For a short time various notes on instruments, and notices concerning members’ instruments for sale or exchange, were published in the Journal; but the aims of the Instrument Committee proved too diverse, and in 1917 S. Maxwell (the other Secretary) was nominated Instrument Secretary in charge of the loan collection, whilst Ainslie was appointed Director of the newly inaugurated Instruments Section. The following year the name was changed to Methods of Observation Section to prevent confusion, and since then has been modified several times [4] – the current incarnation being the Instruments and Imaging Section.




(Top) Maurice A. Ainslie, William H. Steavenson; (bottom) Clement O. Bartrum; Frank M. Holborn.

      In 1918 the term ‘Instrument Secretary’ was dropped, and Melotte took charge of the collection, although he resigned as Secretary in 1921. In 1922 he was elected a Member of Council, and in the same year a short list of members with instruments on loan, signed ‘E. Martin, Curator’, was published in the Journal. Like Melotte, Martin was a member of staff at the Royal Observatory, Greenwich, but he was not a BAA Member of Council, and the title ‘Curator’ was unofficial. It appears that Melotte placed him in charge of the instruments, as following an offer by Sir Frank Dyson (the Astronomer Royal), those not on loan were being stored at Greenwich (as was the Association’s large collection of slides, the Curator of Lantern Slides being H. H. Furner, who also worked at Greenwich).

      After his resignation as Secretary in 1921, Melotte served as an elected Member of Council, and as Acting Secretary 1924–25, until his reappointment as Secretary in 1926. In 1931 he was succeeded by C. O. Bartrum, who in 1935 was designated ‘Curator of Instruments’, although this post formed part of his duties as Secretary and was not included in the published list of Officers and Council until many years later. Bartrum died in 1939, and was succeeded as Secretary by F. M. Holborn, who took on the services of J. H. J. Burtt – a Member of Council – as ‘Deputy Curator’. In 1944 Burtt was designated Curator of Instruments, although he was not a Member of Council during the 1944–45 session. In 1946 the post became a separately appointed office, and was thereafter included in the published list of Officers and Council. The following year the responsibility passed to K. F. Stonebridge as Acting Curator, and later, Curator.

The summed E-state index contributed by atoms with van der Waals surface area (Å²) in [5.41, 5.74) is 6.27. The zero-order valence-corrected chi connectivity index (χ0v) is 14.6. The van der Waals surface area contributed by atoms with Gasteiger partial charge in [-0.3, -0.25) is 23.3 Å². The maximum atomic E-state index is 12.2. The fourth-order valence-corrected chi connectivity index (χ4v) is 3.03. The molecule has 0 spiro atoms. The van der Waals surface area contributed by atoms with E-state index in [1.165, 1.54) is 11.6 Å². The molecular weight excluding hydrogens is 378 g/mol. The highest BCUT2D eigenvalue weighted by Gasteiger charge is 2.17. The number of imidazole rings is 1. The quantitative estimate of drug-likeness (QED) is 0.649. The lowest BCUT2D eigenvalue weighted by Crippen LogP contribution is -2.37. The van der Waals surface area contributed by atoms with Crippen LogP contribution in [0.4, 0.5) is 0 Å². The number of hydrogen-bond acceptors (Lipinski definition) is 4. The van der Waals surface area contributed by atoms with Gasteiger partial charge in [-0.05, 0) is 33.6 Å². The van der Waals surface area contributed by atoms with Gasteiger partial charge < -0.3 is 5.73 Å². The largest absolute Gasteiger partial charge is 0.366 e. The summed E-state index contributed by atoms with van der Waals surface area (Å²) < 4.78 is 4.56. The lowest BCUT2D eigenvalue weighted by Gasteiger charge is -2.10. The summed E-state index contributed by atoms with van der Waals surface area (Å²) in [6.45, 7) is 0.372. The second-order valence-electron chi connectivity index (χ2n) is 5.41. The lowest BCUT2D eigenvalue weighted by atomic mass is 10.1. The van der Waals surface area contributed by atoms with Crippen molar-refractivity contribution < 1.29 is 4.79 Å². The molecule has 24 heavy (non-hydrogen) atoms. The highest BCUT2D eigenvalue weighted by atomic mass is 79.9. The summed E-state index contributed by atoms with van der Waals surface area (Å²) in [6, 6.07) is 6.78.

The separately appointed post of Curator of Instruments has therefore been held by J. H. J. Burtt (1946–48), K. F. Stonebridge (1948–51), H. Wildey (1951–76), S. J. Anderson (1977–79) (with the assistance of H. G. Miles), C. J. Watkis (1979–85), I. G. Ransom (1985–87), A. P. Dowdell (1987–91) and R. A. Marriott (July 1991–2017).

      Between 1899 and 1922, lists of the Association’s instruments were occasionally published in the Journal, but these often comprised only the numbers of the instruments available or on loan, without descriptions. Between 1922 and 1929 nothing at all was published, after which a list appeared annually until the late 1970s, although not always with details of availability and excluding instruments no longer in the collection. The total number of instruments presented, bequeathed or purchased during the 116 years since the founding of the Association is 426, of which 181 remain. The current Curator of Instruments (the author) has compiled, and maintains, a large database containing the details and loan history of all of these instruments, and biographical notes on 889 makers, donors and borrowers, including numerous photographs. The collection, of course, continues to change.


Notes and references



J. Brit. Astron. Assoc., 11(6) 254 (1901).


Details of the bequest, the ensuing procedure and the final result appear in J. Brit. Astron. Assoc., 62(7) 239 (1952); 62(8) 270 (1952); 63(4) 131 (1953); 63(8) 358 (1953); and 68(2) 48 (1957).


Soon afterwards, Woolley and Hunter were to become deeply involved in the establishment of the Anglo-Australian Observatory. The Anglo-Australian Telescope was produced at Grubb Parsons, the Chief Optician being David Sinden – a longstanding member of the Association.


The fortunes of this Section and its successors are described in History of the British Astronomical Association – by H. L. Kelly in The First Fifty Years (1948, reprinted 1989) and by E. J. Hysom in The Second Fifty Years (1990).